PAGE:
It is clear that these instances of American display culture, which can be viewed at any time in Las Vegas, form the latest part of a representational impulse within the U.S. that is not just a consequence of more recent or postmodern times. Processes of spectacular stimulation or visual simulation did not first arrive with the advent of television, the creation of Disney theme parks, or the multiple opportunities for image construction available in postmodern worlds. They were a live issue a century before the invention of such technological or leisure-time activities. The ability to re-experience American carnival’s standardised representations of identity (white and Other) by revisiting the fairgrounds and the theme parks and amusement parks of the U.S. from the middle decades of the nineteenth century onward was a cultural precursor of the postmodern age’s repetitive and simulacraic experiences. World’s Fairs were forerunners of the “miniature cities” (Jameson 12) that Fredric Jameson outlines in relation to the Bonaventure Hotel in Los Angeles: their presentation and organisation as complete worlds within themselves, with exhibition space allotted for each of the continents, necessitated a telescoping of reality into packaged, shorthand symbols of white American perceptions of the contemporary world. The makeshift nature of their construction, in plasterboard and other impermanent materials that were used in the creation of neoclassical designs commemorative of ages past, was a prototype for the mock replications of American architecture in the last decades of the twentieth century. They epitomise the American demand for the real thing realized in “the absolute fake” (Eco 8) that stands at the heart of contemporary unravellings of the postmodern. The gaudy polystyrene moldings of buildings such as the Trump Taj Mahal casino in Atlantic City, New Jersey, for instance, could trace an ancestral line to the casings and frames of Coney Island theme parks and World’s Fairs’ representations of the subcontinent in lavishly coloured and highly artificial pagodas and minarets. Such particular examples of American casino culture, magnified exponentially on the Las Vegas Strip, dressed up as tourist attraction, and driven traditionally by the promised capital incentives available on the gaming tables in America’s casino resorts, are fitted with an external layer of visual interest. Despite their absolute falseness, these edifices rise as spectacular decoys to lure visitors with a double-fronted illusion, at once mercenary and optical. The correlation between these U.S. entertainment zones, separated temporally as well as spatially, bespeaks an American cultural turn, the fulcrum of which is the production of visual territories capable of encoding and interpreting times and places, past, present and future.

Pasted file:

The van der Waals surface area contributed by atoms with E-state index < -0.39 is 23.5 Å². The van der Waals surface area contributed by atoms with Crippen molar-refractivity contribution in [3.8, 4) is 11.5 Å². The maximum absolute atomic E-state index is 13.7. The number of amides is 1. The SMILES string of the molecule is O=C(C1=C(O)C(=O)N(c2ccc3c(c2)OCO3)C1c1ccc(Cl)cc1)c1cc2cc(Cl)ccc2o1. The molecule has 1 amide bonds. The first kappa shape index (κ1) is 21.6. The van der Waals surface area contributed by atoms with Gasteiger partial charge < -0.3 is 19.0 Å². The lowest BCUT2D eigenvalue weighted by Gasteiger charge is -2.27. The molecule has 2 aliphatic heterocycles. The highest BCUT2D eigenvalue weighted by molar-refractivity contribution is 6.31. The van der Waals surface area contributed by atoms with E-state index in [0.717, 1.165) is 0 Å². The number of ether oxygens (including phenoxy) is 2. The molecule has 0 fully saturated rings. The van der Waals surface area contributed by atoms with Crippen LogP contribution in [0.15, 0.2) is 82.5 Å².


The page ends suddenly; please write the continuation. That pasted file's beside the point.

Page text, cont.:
One route which, at first sight, may seem tangential to a discussion of Las Vegas is Alfred Hitchcock’s 1956 remake of The Man Who Knew Too Much, starring James Stewart and Doris Day. Its opening scene in particular operates as a point of connection between two interlocking arguments: one that speaks to the territory of American visual politics, and the other to further considerations of the city and history of Las Vegas. These trajectories find fertile common ground in the first six minutes of Hitchcock’s film. Its opening scene offers an intriguing American vision of a foreign land (in this case Morocco) read through the eyes of normative white American viewers who cannot help but relate what they see on their travels to the environments of the United States—in particular to the previous year’s tourist trip to Las Vegas—conflating its American landscapes with those of North Africa. In many ways the film is about something as “innocent” as American tourism which, when read through the prism of politicised American seeing—a motivated, political view of the world both inside and outside the U.S.—is aligned with the liberation of Africa during the Second World War and the experience of racial difference (in particular here, Western encounters with Islam). The concordances between Ben McKenna’s (Stewart) wartime involvement in the liberation of Africa and this tourist trip from Casablanca to Marrakech is spun through an American lens that similarly conflates geographical as well as historical understandings of the world.